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Alignment Evil

A xvart /ˈzvɑːrt/ - also known as svart and xivort - is a small fictional humanoid creature found in the Dungeons & Dragons fantasy roleplaying game.

Publication history[edit]

The svart as a monster for first edition Advanced Dungeons & Dragons was created by Cricky Hitchcock, and first appeared in White Dwarf #9 (October 1978). The monster entry in White Dwarf says it was taken from The Weirdstone of Brisingamon [sic].[1] That book in turn took inspiration from the Norse myth of the Svartálfar or dark elf.[citation needed] In White Dwarf #15 readers were asked to vote for their top ten "Fiend Factory" monsters. The top ten, including the svart, were later reprinted in Best of White Dwarf Articles (1980).

The xvart first appeared in the first edition in the original Fiend Folio (1981).[2] The module The Sentinel (1983) details a xvart lair.[3] In the article "Hey, Wanna Be a Kobold?" by Joseph Clay in Dragon #141 (January 1989), kobolds, xvarts, goblins, and orcs were presented as player character races along with two new character classes, the "Shaman" and the "Witch Doctor".[4]

The xvart appeared in second edition in the Monstrous Compendium Fiend Folio Appendix (1992).[5]

The xvart appeared in third edition for the Greyhawk setting in Living Greyhawk Journal #1 (September 2000), in "Enchiridion of the Fiend Sage."[6] The xvart appeared in Dragon #339 (January 2006), where it was also presented as a playable character race.[7]

The xivort appeared in fourth edition in the Monster Manual 3 (2010).[8]

The xvarts also appear in the 5th edition supplement Volo's Guide to Monsters (2016).


Within the Dungeons & Dragons universe, Xvarts are bald, blue-skinned humanoids with orange eyes. They are 3 feet (0.9 m) tall and usually wear loose cloth doublets. Xvarts live in hilly, cavernous regions, and are usually of chaotic evil or chaotic neutral alignment.

In the World of Greyhawk setting the Xvarts are the minions of the cunning demon god Raxivort who is also the patron of rats, bats, and wererats. For this reason Xvart can magically speak with rats and bats and often use them, or their giant size relatives, as mounts and pack animals. Xvarts follow the teachings of their deity which stresses the importance of individual survival at all costs, giving them a reputation for cowardliness. Their annual mating season is known as Raxivort's Orgy. Xvarts who advance as Shamans of Raxivort show their status by wearing ceremonial stilts giving them the same height as a medium size human.

In 4th edition, Xvarts (or xivorts, as they are renamed) were originally gnomes enslaved and experimented on by the fomorians. They escaped to the Plane of Shadow thanks to a pact with a coven of hags, where they mutated further, their skin becoming deep blue in order to blend better with the shadows of the plane. Since then, many have spread back to the Feywild and Abeir-Toril.[8] In this version they were known for their jealous hatred of any species taller than their own, but had no problems allying with other short races like halflings or gnomes.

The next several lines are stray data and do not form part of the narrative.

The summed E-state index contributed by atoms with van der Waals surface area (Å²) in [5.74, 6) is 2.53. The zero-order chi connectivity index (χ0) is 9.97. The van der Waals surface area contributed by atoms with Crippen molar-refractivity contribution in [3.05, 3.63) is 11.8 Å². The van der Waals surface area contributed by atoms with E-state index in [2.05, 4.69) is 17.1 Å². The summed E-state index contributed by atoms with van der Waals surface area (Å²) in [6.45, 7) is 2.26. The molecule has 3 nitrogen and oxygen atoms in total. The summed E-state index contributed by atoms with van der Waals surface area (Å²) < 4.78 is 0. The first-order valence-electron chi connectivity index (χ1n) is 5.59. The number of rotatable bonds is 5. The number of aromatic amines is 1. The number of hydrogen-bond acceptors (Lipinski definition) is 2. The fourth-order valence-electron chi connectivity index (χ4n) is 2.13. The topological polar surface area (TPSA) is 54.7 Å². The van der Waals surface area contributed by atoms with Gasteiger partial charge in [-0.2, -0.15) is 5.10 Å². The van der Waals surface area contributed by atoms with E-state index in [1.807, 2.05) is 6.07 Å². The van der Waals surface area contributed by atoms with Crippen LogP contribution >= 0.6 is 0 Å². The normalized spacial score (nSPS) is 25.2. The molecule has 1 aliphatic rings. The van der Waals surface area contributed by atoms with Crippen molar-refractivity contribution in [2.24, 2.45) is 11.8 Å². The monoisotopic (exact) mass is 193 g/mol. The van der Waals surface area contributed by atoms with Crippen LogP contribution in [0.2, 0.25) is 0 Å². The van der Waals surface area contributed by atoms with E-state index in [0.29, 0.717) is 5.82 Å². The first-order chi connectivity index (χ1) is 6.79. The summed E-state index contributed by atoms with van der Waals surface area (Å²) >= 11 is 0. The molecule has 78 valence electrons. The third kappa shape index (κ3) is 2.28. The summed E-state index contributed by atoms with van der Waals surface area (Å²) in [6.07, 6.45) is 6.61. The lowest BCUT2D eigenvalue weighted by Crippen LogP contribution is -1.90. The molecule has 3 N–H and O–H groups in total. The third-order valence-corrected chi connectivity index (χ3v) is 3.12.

In the 5th edition book Volo's Guide to Monsters (2016), Raxivort was retconned as being a traitorous former servant of the demon lord Grazzt. In this version Raxivort steals a powerful artifact known as the Infinity Spindle and creates the Xvarts as imperfect duplicates of himself in an attempt confuse those tracking him. These versions are obsessed with stealing gold and other treasure from passersby in the hopes of winning the favor of Raxivort. Should the favor of Raxivort be won the demon god will appear and steal all of the Xvart's treasure, granting it Warlock abilities in return.

Other media[edit]

Xvarts make random appearances in the computer game Baldur's Gate, based on the Forgotten Realms setting. They are common in the southern areas of the map and have a village due west of Nashkel. Their village consists of wooden huts where they are most populous in the game.


  1. ^ Turnbull, Don, ed. (Oct–Nov 1978). "The Fiend Factory". White Dwarf (#9): 8.
  2. ^ Turnbull, Don, ed. Fiend Folio (TSR, 1981)
  3. ^ Schick, Lawrence (1991). Heroic Worlds: A History and Guide to Role-Playing Games. Prometheus Books. p. 116. ISBN 0-87975-653-5.
  4. ^ Clay, Joseph (1989). "Hey, Wanna Be a Kobold?". Dragon. TSR. #141.
  5. ^ Williams, Skip, et al. Monstrous Compendium Fiend Folio Appendix (TSR, 1992)
  6. ^ Reynolds, Sean K. "Enchiridion of the Fiend Sage." Living Greyhawk Journal #1 (Paizo Publishing, 2000)
  7. ^ Reynolds, Sean K. "Creature Catalog IV: Campaign Classics" Dragon #339 (Paizo Publishing, 2006)
  8. ^ a b Mearls, Mike, Greg Bilsland, and Robert J. Schwalb. Monster Manual 3. Renton, WA: Wizards of the Coast, 2010.